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"On my part, I remain committed to the process of dialogue. It is my firm belief that dialogue and a willingness to look with honesty and clarity at the reality of Tibet can lead us to a viable solution."

With Games nearing end, RFA Tibet service reporter still denied visa

August 22, 2008

Committee to Protect Journalists
August 20, 2008

Hong Kong, Aug. 20 -- Despite appeals from his employer and questions
from the International Olympic Committee, Chinese authorities have
continued to bar Radio Free Asia reporter Dhondup Gonsar from
traveling to Beijing to cover the Games. Gonsar, an American citizen
of Tibetan ethnicity, was one of two journalists for the U.S.
government-funded broadcaster whose applications were approved in
writing by the IOC in July 2007, RFA said.

"We've asked for more information on this case, which we are told is
pending," IOC spokeswoman Giselle Davies said Tuesday in response to
CPJ's e-mail request for information about Gonsar's visa. "No more
information has been forthcoming." Gonsar and RFA's headquarters in
Washington said they, too, received no substantive response from
authorities to their requests for information.

"It's been two weeks since Dhondup Gonsar's visa situation was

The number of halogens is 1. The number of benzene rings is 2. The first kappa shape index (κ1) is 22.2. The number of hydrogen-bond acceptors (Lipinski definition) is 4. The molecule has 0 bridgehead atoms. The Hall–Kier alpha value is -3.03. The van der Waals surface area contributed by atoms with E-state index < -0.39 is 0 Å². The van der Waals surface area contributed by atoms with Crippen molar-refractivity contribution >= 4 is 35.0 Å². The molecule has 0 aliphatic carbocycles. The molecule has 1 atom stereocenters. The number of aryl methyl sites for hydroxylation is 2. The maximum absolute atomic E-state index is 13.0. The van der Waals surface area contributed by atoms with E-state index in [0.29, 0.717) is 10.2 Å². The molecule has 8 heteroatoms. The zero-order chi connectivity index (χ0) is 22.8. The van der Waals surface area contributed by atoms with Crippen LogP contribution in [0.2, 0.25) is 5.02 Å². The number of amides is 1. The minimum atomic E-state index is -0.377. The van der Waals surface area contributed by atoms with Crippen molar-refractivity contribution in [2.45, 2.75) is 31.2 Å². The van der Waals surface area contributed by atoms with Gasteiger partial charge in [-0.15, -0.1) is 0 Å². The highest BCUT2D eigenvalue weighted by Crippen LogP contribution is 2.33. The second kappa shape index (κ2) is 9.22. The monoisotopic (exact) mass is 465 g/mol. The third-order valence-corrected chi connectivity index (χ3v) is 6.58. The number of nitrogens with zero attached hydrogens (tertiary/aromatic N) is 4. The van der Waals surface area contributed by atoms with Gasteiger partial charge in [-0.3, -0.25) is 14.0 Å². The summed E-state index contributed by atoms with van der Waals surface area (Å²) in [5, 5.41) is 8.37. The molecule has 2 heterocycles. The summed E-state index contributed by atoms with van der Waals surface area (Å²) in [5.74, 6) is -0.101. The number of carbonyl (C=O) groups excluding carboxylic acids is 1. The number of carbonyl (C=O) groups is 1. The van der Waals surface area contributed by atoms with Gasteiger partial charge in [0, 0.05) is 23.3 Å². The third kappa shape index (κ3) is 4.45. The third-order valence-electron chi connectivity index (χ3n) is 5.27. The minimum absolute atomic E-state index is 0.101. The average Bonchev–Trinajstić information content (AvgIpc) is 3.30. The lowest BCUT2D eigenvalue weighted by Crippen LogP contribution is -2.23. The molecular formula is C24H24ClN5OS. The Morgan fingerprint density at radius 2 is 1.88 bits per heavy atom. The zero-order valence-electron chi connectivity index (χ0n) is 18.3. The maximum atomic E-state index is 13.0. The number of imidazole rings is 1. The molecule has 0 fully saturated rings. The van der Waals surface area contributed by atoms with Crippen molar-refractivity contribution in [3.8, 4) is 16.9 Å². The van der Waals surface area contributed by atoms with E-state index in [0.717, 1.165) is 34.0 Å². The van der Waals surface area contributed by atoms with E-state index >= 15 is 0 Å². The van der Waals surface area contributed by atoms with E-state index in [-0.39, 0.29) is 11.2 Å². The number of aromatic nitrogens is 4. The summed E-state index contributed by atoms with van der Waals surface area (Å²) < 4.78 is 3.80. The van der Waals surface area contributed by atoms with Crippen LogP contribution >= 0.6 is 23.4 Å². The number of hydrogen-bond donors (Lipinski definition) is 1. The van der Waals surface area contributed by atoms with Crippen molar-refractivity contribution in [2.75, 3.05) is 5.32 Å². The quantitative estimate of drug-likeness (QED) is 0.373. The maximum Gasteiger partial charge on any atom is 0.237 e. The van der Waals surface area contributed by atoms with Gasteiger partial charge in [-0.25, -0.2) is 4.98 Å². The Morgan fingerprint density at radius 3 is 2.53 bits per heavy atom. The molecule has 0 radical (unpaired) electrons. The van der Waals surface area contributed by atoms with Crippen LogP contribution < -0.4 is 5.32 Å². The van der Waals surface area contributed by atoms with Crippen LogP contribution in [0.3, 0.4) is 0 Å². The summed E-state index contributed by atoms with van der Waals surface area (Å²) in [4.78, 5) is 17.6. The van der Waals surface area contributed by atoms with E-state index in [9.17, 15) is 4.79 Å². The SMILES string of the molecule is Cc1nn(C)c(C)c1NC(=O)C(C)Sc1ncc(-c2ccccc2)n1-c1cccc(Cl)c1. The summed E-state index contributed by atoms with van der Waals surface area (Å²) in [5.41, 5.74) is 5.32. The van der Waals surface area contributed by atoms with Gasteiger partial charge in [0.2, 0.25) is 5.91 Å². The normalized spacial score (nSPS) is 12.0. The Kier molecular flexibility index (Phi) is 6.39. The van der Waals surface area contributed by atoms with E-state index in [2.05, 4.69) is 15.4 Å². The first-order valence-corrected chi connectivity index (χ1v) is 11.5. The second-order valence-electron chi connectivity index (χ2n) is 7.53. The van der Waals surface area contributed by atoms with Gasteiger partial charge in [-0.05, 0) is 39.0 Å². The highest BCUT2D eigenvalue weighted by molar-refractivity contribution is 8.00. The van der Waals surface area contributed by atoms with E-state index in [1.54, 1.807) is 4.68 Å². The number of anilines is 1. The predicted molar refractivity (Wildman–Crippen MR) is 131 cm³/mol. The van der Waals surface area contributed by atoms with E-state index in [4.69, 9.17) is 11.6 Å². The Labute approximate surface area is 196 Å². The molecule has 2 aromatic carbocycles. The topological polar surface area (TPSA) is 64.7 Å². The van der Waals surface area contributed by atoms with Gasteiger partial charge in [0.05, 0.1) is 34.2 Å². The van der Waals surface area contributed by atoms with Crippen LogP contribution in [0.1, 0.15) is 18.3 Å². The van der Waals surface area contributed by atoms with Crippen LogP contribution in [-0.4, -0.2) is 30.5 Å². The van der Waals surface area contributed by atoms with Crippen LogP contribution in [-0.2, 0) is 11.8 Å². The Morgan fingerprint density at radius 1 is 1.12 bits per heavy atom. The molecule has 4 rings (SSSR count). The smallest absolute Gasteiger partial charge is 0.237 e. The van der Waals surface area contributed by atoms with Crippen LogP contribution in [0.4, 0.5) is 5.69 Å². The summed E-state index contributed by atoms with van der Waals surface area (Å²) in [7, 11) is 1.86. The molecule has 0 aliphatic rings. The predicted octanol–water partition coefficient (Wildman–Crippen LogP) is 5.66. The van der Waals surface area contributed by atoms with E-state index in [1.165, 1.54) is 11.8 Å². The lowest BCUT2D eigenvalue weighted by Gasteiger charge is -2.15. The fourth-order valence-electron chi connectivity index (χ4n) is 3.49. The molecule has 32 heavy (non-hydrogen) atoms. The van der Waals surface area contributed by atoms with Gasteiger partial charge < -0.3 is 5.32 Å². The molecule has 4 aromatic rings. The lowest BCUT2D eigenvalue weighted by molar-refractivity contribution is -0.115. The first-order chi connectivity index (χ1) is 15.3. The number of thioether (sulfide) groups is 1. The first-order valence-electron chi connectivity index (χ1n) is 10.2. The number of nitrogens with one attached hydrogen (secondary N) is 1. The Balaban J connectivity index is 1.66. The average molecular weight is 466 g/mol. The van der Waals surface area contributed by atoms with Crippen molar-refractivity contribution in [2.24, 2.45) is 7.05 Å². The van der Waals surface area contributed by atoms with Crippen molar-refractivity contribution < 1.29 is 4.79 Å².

publicly brought to the attention of the IOC and China. For his case
to still be pending, as the Games near their conclusion insults the
integrity of the Olympics. When the IOC awarded China the Games in
2001, both pledged there would be no restrictions on reporters
covering the Games," said Bob Dietz, CPJ's Asia program coordinator.

CPJ first raised Gonsar's case on August 8, calling for the issue to
be resolved quickly. Gonsar remains in Hong Kong, where he is
reporting on the Games for RFA's Tibetan service. Tibet remains an
issue of concern for China after ethnic rioting in March. In an
interview with CPJ, he said that neither his nor any of RFA's work on
the issue amounted to anything other than journalism.

"By refusing to let me in, China is really missing a chance to show
its openness, particularly after the events in Tibet in March," Gonsar said.

RFA's Mandarin reporter, Jill Ku Martin, was allowed to enter the
country and has been reporting from Beijing since she arrived.
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